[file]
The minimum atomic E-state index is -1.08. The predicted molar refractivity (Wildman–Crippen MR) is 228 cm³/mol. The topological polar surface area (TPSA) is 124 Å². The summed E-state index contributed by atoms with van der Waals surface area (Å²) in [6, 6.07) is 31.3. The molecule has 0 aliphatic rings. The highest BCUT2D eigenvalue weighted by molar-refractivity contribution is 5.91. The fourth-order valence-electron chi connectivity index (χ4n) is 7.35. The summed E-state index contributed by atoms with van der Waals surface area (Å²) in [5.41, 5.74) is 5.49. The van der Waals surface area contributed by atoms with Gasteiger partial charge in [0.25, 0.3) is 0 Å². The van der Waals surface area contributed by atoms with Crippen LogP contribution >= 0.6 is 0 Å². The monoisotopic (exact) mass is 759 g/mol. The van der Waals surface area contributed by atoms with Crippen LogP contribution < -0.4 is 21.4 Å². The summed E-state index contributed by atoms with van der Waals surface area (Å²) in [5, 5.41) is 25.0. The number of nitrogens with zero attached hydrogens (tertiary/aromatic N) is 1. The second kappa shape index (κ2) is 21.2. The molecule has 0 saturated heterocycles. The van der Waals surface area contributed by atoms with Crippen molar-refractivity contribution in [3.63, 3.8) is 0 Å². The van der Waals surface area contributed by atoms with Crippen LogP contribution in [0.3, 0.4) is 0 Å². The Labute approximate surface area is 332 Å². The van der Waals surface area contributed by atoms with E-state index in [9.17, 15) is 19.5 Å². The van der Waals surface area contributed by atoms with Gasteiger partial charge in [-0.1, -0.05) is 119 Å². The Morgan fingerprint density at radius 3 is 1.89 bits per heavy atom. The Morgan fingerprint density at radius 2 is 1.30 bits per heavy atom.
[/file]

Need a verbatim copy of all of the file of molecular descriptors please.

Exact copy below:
The minimum atomic E-state index is -1.08. The predicted molar refractivity (Wildman–Crippen MR) is 228 cm³/mol. The topological polar surface area (TPSA) is 124 Å². The summed E-state index contributed by atoms with van der Waals surface area (Å²) in [6, 6.07) is 31.3. The molecule has 0 aliphatic rings. The highest BCUT2D eigenvalue weighted by molar-refractivity contribution is 5.91. The fourth-order valence-electron chi connectivity index (χ4n) is 7.35. The summed E-state index contributed by atoms with van der Waals surface area (Å²) in [5.41, 5.74) is 5.49. The van der Waals surface area contributed by atoms with Gasteiger partial charge in [0.25, 0.3) is 0 Å². The van der Waals surface area contributed by atoms with Crippen LogP contribution >= 0.6 is 0 Å². The monoisotopic (exact) mass is 759 g/mol. The van der Waals surface area contributed by atoms with Crippen LogP contribution < -0.4 is 21.4 Å². The summed E-state index contributed by atoms with van der Waals surface area (Å²) in [5, 5.41) is 25.0. The number of nitrogens with zero attached hydrogens (tertiary/aromatic N) is 1. The second kappa shape index (κ2) is 21.2. The molecule has 0 saturated heterocycles. The van der Waals surface area contributed by atoms with Crippen molar-refractivity contribution in [3.63, 3.8) is 0 Å². The van der Waals surface area contributed by atoms with Crippen LogP contribution in [0.3, 0.4) is 0 Å². The Labute approximate surface area is 332 Å². The van der Waals surface area contributed by atoms with E-state index in [9.17, 15) is 19.5 Å². The van der Waals surface area contributed by atoms with Gasteiger partial charge in [-0.1, -0.05) is 119 Å². The Morgan fingerprint density at radius 3 is 1.89 bits per heavy atom. The Morgan fingerprint density at radius 2 is 1.30 bits per heavy atom.